K-Nearest-Neighbors in R Example

KNN calculates the distance between a test object and all training objects.  Using the K nearest neighbors, we can classify the test objects.  The simplest kNN implementation is in the {class} library and uses the knn function.

Tutorial Time: 10 minutes

Classifying Irises with kNN

One of the benefits of kNN is that you can handle any number of classes.  A classic data mining data set created by R.A. Fisher.  It has three types of irises (Virginica, Setosa, and Versicolor), evenly distributed (50 each).  We’ll use the knn function to try to classify a sample of flowers.

We’ll start by loading the class library and splitting the iris data set into a training and test set.

```library(class) #Has the knn function
set.seed(4948493) #Set the seed for reproducibility
#Sample the Iris data set (70% train, 30% test)
ir_sample&lt;-sample(1:nrow(iris),size=nrow(iris)*.7)
ir_train&lt;-iris[ir_sample,] #Select the 70% of rows
ir_test&lt;-iris[-ir_sample,] #Select the 30% of rows
```

With the data separated, we can start trying different levels of K.  We’ll set up a holding variable (iris_acc) to store the performance at each K.  Then we’ll loop from 1 through 50 (i.e. number of neighbors) and then plot to see which one performs best.

```iris_acc&lt;-numeric() #Holding variable

for(i in 1:50){
#Apply knn with k = i
predict&lt;-knn(ir_train[,-5],ir_test[,-5],
ir_train\$Species,k=i)
iris_acc&lt;-c(iris_acc,
mean(predict==ir_test\$Species))
}
#Plot k= 1 through 50
plot(1-iris_acc,type="l",ylab="Error Rate",
xlab="K",main="Error Rate for Iris With Varying K")
``` We can see that any number of neighbors beyond 10 appears to produce a less accurate classification.  We can (and should) run this many more times to make sure that our K is accurate.  We can run 100 samples of the iris data set and look at k = 1 through 20.  Much of the code for this section is very similar, just wrapped in a for loop.

```trial_sum<-numeric(20)
trial_n<-numeric(20)
set.seed(6033850)
for(i in 1:100){
ir_sample<-sample(1:nrow(iris),size=nrow(iris)*.7)
ir_train<-iris[ir_sample,]
ir_test<-iris[-ir_sample,]
test_size<-nrow(ir_test)
for(j in 1:20){
predict<-knn(ir_train[,-5],ir_test[,-5],
ir_train\$Species,k=j)
trial_sum[j]<-trial_sum[j]+sum(predict==ir_test\$Species)
trial_n[j]<-trial_n[j]+test_size
}
}

plot(1-trial_sum / trial_n,type="l",ylab="Error Rate",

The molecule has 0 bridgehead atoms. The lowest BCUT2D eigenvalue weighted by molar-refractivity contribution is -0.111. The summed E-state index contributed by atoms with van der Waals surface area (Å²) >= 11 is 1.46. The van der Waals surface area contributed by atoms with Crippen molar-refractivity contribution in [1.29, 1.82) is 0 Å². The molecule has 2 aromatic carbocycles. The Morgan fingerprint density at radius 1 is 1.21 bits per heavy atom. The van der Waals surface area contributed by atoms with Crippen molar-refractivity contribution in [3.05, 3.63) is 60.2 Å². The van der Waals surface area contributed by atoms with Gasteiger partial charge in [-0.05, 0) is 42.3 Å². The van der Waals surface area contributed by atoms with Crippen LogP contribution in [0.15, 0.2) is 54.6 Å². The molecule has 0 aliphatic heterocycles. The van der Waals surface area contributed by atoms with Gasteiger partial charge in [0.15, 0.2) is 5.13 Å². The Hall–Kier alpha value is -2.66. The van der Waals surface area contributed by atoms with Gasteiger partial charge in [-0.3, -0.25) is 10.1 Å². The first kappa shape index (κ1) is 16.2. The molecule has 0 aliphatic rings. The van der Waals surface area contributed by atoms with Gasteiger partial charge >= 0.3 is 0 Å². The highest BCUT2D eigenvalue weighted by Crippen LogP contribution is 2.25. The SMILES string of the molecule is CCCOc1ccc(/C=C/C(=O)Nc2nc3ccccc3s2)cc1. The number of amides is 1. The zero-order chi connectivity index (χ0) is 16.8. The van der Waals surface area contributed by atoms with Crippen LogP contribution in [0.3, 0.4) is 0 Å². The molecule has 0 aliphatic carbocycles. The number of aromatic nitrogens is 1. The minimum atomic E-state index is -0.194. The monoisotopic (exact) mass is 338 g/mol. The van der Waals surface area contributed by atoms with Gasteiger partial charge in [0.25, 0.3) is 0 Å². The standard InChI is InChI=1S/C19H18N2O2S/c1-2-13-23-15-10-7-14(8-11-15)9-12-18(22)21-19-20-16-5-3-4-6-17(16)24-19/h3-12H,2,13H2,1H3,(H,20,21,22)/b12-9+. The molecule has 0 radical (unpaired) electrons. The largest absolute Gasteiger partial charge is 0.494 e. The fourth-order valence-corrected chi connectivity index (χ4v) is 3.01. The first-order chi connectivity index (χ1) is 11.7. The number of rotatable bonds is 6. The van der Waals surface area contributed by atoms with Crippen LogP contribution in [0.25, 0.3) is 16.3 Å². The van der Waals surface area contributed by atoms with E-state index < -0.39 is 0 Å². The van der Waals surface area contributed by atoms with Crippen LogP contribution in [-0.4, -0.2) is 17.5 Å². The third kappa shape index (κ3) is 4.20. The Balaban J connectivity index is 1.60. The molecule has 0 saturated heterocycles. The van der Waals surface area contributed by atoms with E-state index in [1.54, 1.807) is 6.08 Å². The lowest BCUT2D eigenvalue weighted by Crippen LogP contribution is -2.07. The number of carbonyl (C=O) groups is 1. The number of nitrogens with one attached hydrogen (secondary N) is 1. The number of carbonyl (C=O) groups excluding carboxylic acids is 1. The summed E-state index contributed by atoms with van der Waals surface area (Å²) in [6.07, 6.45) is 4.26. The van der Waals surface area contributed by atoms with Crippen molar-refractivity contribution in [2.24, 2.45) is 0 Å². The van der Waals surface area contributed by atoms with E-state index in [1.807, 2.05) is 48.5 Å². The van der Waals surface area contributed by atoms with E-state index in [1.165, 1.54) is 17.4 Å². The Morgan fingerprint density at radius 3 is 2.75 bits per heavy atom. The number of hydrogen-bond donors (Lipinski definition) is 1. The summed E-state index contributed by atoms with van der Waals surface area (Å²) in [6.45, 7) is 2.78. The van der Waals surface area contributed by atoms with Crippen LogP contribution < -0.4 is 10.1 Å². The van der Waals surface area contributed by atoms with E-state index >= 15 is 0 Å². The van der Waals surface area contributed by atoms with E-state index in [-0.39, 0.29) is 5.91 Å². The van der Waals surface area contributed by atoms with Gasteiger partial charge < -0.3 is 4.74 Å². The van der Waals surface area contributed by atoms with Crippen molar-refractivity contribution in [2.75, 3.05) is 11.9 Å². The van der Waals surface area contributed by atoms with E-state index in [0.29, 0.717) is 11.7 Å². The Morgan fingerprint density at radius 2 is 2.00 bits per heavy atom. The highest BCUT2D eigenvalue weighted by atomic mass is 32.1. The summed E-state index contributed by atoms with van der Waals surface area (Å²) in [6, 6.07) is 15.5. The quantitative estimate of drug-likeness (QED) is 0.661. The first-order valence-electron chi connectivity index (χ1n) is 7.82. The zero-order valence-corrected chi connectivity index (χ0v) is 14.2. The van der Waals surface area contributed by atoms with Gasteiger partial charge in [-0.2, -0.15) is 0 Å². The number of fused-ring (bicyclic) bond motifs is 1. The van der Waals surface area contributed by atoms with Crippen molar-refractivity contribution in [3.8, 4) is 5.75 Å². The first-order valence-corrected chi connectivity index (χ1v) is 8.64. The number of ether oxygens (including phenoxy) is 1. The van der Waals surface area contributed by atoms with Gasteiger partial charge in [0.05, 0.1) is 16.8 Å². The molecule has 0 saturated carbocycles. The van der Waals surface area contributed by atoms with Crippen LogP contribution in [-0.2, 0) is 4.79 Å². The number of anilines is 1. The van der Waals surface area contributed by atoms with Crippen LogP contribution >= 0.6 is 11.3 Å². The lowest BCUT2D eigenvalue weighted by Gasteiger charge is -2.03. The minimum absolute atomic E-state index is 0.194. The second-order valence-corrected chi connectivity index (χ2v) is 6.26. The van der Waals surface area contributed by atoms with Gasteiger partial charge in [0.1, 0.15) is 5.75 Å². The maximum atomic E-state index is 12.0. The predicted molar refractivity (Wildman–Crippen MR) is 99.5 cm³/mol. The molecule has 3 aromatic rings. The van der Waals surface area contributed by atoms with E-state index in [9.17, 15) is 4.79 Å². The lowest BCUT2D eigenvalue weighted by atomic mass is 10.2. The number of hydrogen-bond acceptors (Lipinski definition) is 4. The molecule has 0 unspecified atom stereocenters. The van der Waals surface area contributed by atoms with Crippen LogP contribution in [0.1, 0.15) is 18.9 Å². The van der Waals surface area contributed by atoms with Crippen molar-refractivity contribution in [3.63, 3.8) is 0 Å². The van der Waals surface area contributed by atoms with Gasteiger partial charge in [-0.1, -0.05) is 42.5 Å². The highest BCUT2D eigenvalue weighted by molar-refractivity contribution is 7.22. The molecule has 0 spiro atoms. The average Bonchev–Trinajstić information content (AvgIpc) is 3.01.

xlab="K",main="Error Rate for Iris With Varying K (100 Samples)")
``` Now there is a clear pattern where less than 5 neighbors are too few and more than 11 neighbors quickly become too many.  For simplicity’s sake, I would choose 6 neighbors based on this chart.

Now, for any new iris we collect, we can quickly identify its species by taking the majority of its six closest neighbors.

Complete Code

```#kNN Tutotrial on Iris Data Set####
library(class) #Has the knn function
set.seed(4948493) #Set the seed for reproducibility
#Sample the Iris data set (70% train, 30% test)
ir_sample<-sample(1:nrow(iris),size=nrow(iris)*.7)
ir_train<-iris[ir_sample,] #Select the 70% of rows
ir_test<-iris[-ir_sample,] #Select the 30% of rows

#First Attempt to Determine Right K####
iris_acc<-numeric() #Holding variable

for(i in 1:50){
#Apply knn with k = i
predict<-knn(ir_train[,-5],ir_test[,-5],
ir_train\$Species,k=i)
iris_acc<-c(iris_acc,
mean(predict==ir_test\$Species))
}
#Plot k= 1 through 30
plot(1-iris_acc,type="l",ylab="Error Rate",
xlab="K",main="Error Rate for Iris With Varying K")

#Try many Samples of Iris Data Set to Validate K####
trial_sum<-numeric(20)
trial_n<-numeric(20)
set.seed(6033850)
for(i in 1:100){
ir_sample<-sample(1:nrow(iris),size=nrow(iris)*.7)
ir_train<-iris[ir_sample,]
ir_test<-iris[-ir_sample,]
test_size<-nrow(ir_test)
for(j in 1:20){
predict<-knn(ir_train[,-5],ir_test[,-5],
ir_train\$Species,k=j)
trial_sum[j]<-trial_sum[j]+sum(predict==ir_test\$Species)
trial_n[j]<-trial_n[j]+test_size
}
}

plot(1-trial_sum / trial_n,type="l",ylab="Error Rate",
xlab="K",main="Error Rate for Iris With Varying K (100 Samples)")
```